Soreq NRC facility. After preliminary proof-of-concept
set of tests on the CAMILA thruster prototype thruster
development moved to Rafael with the purpose of
improving some engineering aspects of the thruster and
designing a flight-ready model.
II. DEVELOPMENT CAMPAIGN
CAM200 development program is presented in Fig.
1. The development program commenced with the
design, manufacture and experimental investigation of
the CAMILA prototype and currently is in the midst of
a full thruster performance mapping. An elaborated
description of each of the development stages is
presented hereafter.
Thruster Physics
Numerical
Analysis
Ceramic Wall
Material
Selection
Performance
Testing
Prototype
Experimentation
Thruster
Instabilities Test
Structural,
Magnetic and
Thermal Analyses
Electrical
Configuration
Test
Performance
Mapping Present Time
Fig. 1 : CAM200 development program
Prototype Experimentation
Laboratory prototype of the CAMILA Hall thruster
(Fig. 2) was designed, manufactured and experimentally
tested6,9,10. During the initial proof-of-concept
experimental investigation two configurations of the
CAMILA thruster were explored - the Full-CAMILA
and the Simplified-CAMILA. Each thruster
configuration consists of co-axial anodes yet the
magnetic pattern is different as described above. All
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IAC-15- C4.4.4 Page 2 of 5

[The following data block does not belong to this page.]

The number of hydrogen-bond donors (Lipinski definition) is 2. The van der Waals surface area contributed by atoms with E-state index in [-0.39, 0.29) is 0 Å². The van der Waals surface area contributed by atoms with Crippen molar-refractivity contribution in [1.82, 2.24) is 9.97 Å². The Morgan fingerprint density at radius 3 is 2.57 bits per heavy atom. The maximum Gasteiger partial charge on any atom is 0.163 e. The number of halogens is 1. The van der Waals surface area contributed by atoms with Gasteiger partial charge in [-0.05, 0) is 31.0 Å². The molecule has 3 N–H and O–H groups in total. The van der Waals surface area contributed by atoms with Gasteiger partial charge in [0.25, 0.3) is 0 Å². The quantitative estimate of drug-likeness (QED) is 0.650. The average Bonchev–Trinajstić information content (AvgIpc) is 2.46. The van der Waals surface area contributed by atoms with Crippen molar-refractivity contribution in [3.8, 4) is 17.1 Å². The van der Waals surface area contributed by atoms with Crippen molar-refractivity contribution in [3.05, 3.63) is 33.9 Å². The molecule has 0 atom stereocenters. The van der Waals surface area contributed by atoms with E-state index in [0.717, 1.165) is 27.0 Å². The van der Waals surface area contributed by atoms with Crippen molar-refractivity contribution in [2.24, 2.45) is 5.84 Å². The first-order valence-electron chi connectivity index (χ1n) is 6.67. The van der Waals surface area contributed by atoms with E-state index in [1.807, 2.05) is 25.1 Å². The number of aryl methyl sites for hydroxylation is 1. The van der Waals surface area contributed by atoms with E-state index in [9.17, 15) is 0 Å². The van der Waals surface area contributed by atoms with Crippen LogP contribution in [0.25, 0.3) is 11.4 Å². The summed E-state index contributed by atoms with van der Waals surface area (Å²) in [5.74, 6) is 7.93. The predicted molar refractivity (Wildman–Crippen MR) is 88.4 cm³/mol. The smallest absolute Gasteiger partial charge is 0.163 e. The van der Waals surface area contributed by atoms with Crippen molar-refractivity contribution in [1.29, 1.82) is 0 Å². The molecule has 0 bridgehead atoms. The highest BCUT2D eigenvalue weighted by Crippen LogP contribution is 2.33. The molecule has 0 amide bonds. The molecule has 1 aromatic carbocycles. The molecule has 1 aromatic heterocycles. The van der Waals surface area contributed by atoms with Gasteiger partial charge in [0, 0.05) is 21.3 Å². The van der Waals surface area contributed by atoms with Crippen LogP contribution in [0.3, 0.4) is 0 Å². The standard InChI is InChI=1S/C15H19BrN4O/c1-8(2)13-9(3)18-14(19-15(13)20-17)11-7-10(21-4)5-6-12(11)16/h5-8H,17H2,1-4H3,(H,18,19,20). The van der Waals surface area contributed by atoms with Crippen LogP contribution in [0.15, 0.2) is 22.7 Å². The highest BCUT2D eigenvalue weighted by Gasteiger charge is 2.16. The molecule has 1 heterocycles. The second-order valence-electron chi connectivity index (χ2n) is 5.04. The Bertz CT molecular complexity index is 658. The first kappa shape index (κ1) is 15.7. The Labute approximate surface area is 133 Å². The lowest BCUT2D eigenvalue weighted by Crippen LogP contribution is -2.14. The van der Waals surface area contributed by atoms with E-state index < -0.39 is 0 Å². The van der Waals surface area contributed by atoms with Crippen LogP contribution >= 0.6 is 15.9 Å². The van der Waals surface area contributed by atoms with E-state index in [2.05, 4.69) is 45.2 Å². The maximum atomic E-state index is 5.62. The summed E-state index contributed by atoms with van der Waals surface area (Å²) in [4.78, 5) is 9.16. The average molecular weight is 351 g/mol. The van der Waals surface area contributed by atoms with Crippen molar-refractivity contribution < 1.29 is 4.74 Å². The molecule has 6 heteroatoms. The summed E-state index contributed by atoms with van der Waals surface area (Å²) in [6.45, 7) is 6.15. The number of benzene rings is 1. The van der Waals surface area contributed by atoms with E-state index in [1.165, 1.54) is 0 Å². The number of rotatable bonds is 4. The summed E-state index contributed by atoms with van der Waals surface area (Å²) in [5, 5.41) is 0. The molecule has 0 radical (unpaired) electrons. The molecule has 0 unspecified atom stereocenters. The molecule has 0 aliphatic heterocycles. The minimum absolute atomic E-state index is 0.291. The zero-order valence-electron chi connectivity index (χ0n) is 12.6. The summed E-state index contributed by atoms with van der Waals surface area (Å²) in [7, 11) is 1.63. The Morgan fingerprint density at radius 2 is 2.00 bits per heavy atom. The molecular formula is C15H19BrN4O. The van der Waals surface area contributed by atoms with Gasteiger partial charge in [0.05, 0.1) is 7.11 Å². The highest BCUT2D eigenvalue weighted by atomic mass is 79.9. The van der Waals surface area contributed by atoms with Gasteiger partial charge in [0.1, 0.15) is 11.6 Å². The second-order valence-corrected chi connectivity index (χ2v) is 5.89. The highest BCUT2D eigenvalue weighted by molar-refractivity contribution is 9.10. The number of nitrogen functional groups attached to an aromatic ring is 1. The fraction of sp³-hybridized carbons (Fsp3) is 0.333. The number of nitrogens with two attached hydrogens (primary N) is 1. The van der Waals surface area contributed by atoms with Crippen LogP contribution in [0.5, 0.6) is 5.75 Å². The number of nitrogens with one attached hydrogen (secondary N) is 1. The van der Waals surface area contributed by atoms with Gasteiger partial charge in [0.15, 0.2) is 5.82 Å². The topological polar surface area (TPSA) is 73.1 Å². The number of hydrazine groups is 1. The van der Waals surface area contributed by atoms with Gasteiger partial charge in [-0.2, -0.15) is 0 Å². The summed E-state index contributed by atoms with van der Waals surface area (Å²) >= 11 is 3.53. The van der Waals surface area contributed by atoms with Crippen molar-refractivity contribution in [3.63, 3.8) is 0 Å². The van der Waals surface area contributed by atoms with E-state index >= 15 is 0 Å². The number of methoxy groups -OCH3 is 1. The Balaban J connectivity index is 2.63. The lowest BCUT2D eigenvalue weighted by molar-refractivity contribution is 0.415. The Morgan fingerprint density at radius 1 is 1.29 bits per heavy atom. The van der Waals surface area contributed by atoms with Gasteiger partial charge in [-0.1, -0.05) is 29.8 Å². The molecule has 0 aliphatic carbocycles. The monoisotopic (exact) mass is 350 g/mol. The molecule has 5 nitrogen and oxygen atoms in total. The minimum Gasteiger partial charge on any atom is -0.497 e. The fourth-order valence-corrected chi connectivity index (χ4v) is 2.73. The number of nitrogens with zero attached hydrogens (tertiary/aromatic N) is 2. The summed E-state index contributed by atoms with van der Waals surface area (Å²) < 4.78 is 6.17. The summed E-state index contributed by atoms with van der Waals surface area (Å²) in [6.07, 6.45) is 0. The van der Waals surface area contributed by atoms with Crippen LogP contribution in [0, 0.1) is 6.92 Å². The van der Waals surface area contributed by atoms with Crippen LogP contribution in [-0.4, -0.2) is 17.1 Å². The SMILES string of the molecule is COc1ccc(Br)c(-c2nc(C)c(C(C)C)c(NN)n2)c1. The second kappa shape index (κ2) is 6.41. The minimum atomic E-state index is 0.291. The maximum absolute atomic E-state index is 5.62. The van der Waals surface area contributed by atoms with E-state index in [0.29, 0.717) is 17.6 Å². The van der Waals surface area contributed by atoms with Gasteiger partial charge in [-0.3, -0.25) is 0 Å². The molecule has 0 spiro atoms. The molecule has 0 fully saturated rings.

configurations of the CAMILA thruster were designed
to operate in the 100 W to 300 W power range.
During the initial experimental campaign the
CAMILA Hall thruster demonstrated exceptional
performance with efficiency higher than 0.5 and specific
impulse higher than 1500 sec at power levels lower than
250 W. These performance values are the highest ever
recorded for very low power Hall thrusters.
Additionally, Langmuir probe measurements of the
plasma properties inside the thruster were conducted to
explain the CAMILA thruster's high performance11,12.
The measurements confirmed high ion density in the
channel center, leading to an efficient propellant
ionization and low ion-to-wall loses.
Fig. 2: Schematic of the CAMILA Hall thruster
prototype9.
1 Anode; 2 Gas distributor; 3 Magnetic circuit; 4
Central magnetic coil; 5 Inner anode coil; 6 Anode
cavity; 7 - Magnetic screens; 8 Acceleration channel;
9 Cathode-neutralizer; 10 Outer anode magnetic
coils; 11 - Outer magnetic coils.
Thruster Physics Numerical Analysis
Particle in Cell (PIC) simulations of the CAMILA
thruster and its configurations were conducted to better
understand the physical mechanisms behind the
CAMILA Hall thruster performance. The results
obtained from the simulation confirmed the reasons for
the high performance demonstrated and were in
accordance with the experimental measurements.
Example showing the high density in the thruster cavity
is presented in Fig. 3.
Fig. 3: Simplified CAMILA: spatial distribution of
plasma density contours - color coded log scale, m3.
White lines are magnetic field lines7.
Ceramic Wall Material Selection